February 19, 2013
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In the NewsSponsored By
Baby boomers power surge in facial plastic surgery
Plastic surgeons performed a record number of cosmetic procedures in 2012, with a 6% rise in minimally invasive treatments offsetting a 2% drop in surgeries, according to the American Society of Plastic Surgeons. Surgeons performed fewer breast and buttocks enhancements but more face-lifts, blepharoplasties, cheek implants, dermal filler and botulinum toxin injections, and laser treatments. "I predict that the number of baby boomers undergoing face lifts and eyelid lifts will rise dramatically in the coming years as they realize that there is no real substitute for well-performed surgery," writes plastic surgeon Anthony Youn. CNN (2/19)
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U.K.'s first hand transplant recipient gains sensation
The recipient of the U.K.'s first hand transplant says fingernails on both hands are growing at the same rate, and he appears to be regaining sensation in the new hand. Plastic surgeons removed the man's nonfunctioning hand during the transplant operation to facilitate nerve reconstruction. The Telegraph (London) (tiered subscription model) (2/19)
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Dr. Marc Salzman on VECTRA 3D
"Cosmetic plastic surgery is a visual art. Patients don't usually understand medical terminology, but they know what they want when they see it. With VECTRA 3D simulations, I can show them realistic results of the procedures they want, as seen from any angle. And when they see this, they act on it with confidence that the procedure is in their own best interest." Read more>>

Marc J. Salzman, M.D., F.A.C.S., Louisville, KY

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Practice Management
Study examines link between EHR use, health service referrals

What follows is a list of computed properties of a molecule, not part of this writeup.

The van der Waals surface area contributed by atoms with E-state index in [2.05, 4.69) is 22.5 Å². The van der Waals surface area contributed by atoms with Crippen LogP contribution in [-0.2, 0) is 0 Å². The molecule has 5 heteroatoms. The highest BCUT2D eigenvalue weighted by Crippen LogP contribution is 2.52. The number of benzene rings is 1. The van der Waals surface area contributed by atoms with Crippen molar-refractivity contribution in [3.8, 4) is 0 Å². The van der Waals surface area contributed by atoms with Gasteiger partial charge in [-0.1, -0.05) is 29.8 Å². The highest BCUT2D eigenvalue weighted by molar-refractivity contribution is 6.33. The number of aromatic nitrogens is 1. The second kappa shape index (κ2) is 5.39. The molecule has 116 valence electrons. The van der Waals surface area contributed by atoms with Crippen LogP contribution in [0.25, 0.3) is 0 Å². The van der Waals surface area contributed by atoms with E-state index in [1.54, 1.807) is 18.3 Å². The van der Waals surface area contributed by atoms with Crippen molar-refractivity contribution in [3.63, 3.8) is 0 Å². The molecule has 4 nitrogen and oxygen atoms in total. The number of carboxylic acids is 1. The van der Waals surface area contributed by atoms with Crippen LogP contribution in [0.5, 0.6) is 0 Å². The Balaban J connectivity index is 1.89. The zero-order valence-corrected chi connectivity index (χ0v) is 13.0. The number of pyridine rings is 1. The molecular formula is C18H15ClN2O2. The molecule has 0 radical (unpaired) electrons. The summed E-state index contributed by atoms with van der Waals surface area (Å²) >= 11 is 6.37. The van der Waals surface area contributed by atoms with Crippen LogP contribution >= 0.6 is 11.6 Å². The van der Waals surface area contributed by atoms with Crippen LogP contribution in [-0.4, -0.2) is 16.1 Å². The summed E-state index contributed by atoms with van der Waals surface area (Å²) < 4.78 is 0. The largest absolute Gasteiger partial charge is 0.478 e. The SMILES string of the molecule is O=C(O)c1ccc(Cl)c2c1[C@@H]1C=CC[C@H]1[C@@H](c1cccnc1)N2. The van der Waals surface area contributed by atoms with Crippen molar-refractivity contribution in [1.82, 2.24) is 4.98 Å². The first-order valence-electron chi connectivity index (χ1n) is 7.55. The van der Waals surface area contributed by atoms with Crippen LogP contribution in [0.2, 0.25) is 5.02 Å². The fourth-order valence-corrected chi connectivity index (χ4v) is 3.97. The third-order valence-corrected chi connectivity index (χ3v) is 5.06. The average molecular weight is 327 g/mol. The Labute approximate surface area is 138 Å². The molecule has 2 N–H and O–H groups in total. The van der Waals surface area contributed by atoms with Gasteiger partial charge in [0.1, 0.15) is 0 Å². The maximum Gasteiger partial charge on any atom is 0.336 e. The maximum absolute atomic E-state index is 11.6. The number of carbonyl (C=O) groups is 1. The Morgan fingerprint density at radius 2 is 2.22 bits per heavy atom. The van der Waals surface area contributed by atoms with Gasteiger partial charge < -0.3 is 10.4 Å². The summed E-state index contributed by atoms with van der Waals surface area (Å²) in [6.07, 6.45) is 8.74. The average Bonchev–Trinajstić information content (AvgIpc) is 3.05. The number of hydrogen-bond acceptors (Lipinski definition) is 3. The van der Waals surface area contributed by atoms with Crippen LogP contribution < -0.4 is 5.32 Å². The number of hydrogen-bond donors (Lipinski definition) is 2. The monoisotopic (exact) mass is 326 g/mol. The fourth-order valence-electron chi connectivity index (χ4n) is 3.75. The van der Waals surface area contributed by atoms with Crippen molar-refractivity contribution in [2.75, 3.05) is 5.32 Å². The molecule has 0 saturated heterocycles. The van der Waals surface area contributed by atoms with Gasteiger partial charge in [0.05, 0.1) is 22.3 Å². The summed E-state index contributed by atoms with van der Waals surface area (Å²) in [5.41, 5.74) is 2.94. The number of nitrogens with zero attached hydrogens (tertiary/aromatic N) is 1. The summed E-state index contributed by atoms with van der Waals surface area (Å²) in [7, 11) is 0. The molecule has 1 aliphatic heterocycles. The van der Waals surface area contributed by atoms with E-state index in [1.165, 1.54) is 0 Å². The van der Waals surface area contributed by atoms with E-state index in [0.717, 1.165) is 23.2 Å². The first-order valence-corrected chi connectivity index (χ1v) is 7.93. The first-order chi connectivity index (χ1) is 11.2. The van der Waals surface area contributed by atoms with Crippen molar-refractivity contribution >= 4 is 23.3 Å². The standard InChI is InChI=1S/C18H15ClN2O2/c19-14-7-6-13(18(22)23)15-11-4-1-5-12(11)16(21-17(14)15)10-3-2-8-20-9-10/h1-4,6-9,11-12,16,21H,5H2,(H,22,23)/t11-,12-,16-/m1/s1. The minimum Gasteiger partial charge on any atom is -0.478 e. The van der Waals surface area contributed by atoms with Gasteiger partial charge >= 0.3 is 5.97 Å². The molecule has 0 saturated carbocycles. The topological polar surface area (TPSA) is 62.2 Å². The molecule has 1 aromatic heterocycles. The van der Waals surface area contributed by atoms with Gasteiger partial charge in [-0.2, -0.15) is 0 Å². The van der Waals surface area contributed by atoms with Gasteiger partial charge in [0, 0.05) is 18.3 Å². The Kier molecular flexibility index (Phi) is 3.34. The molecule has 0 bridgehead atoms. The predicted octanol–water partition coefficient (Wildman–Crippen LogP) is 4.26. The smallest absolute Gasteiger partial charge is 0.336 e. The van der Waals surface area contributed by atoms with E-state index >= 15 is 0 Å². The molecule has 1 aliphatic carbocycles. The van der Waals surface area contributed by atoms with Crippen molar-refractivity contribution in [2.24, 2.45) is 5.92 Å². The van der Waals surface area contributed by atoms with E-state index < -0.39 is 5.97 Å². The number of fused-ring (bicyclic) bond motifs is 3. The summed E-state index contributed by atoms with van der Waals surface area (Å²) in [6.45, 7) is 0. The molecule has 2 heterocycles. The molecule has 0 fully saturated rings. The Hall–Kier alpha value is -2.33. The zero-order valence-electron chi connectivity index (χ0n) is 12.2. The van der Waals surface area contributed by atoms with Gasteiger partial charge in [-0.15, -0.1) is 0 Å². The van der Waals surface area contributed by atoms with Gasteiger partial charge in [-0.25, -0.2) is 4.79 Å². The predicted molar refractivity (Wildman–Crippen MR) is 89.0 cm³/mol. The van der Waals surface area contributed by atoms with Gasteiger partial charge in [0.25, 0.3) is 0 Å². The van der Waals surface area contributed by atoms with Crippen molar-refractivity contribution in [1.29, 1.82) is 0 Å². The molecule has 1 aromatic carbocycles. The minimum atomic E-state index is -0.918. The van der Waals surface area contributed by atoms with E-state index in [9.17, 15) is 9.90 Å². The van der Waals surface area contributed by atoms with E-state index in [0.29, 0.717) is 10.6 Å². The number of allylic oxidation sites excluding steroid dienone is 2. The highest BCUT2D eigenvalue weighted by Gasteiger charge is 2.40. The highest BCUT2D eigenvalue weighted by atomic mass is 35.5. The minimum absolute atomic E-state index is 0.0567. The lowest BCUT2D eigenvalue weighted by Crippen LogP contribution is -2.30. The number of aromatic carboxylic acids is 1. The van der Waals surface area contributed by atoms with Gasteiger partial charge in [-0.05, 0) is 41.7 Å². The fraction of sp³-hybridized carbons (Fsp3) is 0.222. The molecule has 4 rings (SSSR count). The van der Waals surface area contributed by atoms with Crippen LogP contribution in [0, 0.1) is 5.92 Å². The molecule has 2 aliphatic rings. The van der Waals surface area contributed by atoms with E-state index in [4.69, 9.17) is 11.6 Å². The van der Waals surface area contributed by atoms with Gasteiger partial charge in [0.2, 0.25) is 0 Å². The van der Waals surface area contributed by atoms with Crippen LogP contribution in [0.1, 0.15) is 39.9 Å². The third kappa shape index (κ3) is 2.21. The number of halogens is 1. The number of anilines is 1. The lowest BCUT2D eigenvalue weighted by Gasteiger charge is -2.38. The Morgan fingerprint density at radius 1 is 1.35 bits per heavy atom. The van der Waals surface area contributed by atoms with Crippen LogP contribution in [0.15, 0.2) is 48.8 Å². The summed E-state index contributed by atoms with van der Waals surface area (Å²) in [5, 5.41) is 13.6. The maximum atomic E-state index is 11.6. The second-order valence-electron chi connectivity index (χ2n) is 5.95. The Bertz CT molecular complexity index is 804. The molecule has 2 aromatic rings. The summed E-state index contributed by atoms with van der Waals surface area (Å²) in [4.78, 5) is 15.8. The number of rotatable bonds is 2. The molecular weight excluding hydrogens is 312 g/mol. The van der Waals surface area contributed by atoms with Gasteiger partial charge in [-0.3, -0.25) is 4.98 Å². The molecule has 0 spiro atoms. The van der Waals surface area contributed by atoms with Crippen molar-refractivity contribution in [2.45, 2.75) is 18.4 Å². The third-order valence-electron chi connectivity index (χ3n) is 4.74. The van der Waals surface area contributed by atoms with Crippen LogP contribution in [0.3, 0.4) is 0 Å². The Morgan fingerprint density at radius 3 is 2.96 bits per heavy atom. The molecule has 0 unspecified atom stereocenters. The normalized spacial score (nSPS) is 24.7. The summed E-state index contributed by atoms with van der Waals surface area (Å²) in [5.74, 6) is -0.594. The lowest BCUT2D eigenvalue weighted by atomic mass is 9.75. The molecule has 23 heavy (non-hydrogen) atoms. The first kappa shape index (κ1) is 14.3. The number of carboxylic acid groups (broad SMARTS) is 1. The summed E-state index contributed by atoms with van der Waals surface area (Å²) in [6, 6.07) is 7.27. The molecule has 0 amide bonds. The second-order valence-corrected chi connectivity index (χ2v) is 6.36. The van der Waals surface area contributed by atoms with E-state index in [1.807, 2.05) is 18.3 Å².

Providers using EHRs are more likely to refer women for mammograms and other preventive care, including pelvic and breast examinations, according to research in the Journal of the American Medical Informatics Association. Providers without EHRs had the lowest referral rates for all but two tests involving women's health, researchers found. HealthImaging.com (2/13)
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Health Quality & AdvocacySponsored By
Online trends offer insight into patients' concerns
Health care providers who use the Internet to discover what patients are discussing online might be able to provide better care, according to a study published in Pharmacoepidemiology Drug Safety. Though few breast cancer patients on aromatase inhibitors discuss possible side effects with their doctors, they do discuss such concerns online, researchers found. Doctors who are up-to-date on online trends can steer patients to reputable sources and help address their concerns, experts say. American Medical News (free content) (2/18)
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Oxford wins FDA nod for patient-specific cranial system
The FDA has given Oxford Performance Materials 510(k) clearance to market its OsteoFab system. The implantable device, which is tailored to each patient, is designed to help replace skull voids caused by disease or trauma. BeckersASC.com (2/18)
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Study in ASJ Finds VASERĀ® Shape Reduces Adipose Tissue
Board Certified Plastic Surgeon, Dr. Onelio Garcia, concluded that the VASER Shape System has a reduction effect on adipose tissue by altering the permeability of the adipocytes after observing adipocyte structural changes and an increase of free lipids in the lymph system on the treated side. Learn more in the January 2013 issue of ASJ or by clicking here.
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Research & Technology
Cartilage graft technique reduces risk of warp in rhinoplasty
Creating cross-sectional grafts by making an oblique cut across the long axis of a 3- to 4-centimeter autologous rib piece can lower the risk for distortion in septorhinoplasty, researchers report in JAMA Facial Plastic Surgery. No graft warping, infection, fracture or resorption was reported for the 43 patients in the study. MedWire News (U.K.) (2/19)
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SmartQuote
Everything that lives, lives not alone, nor for itself."
-- William Blake,
British poet and painter
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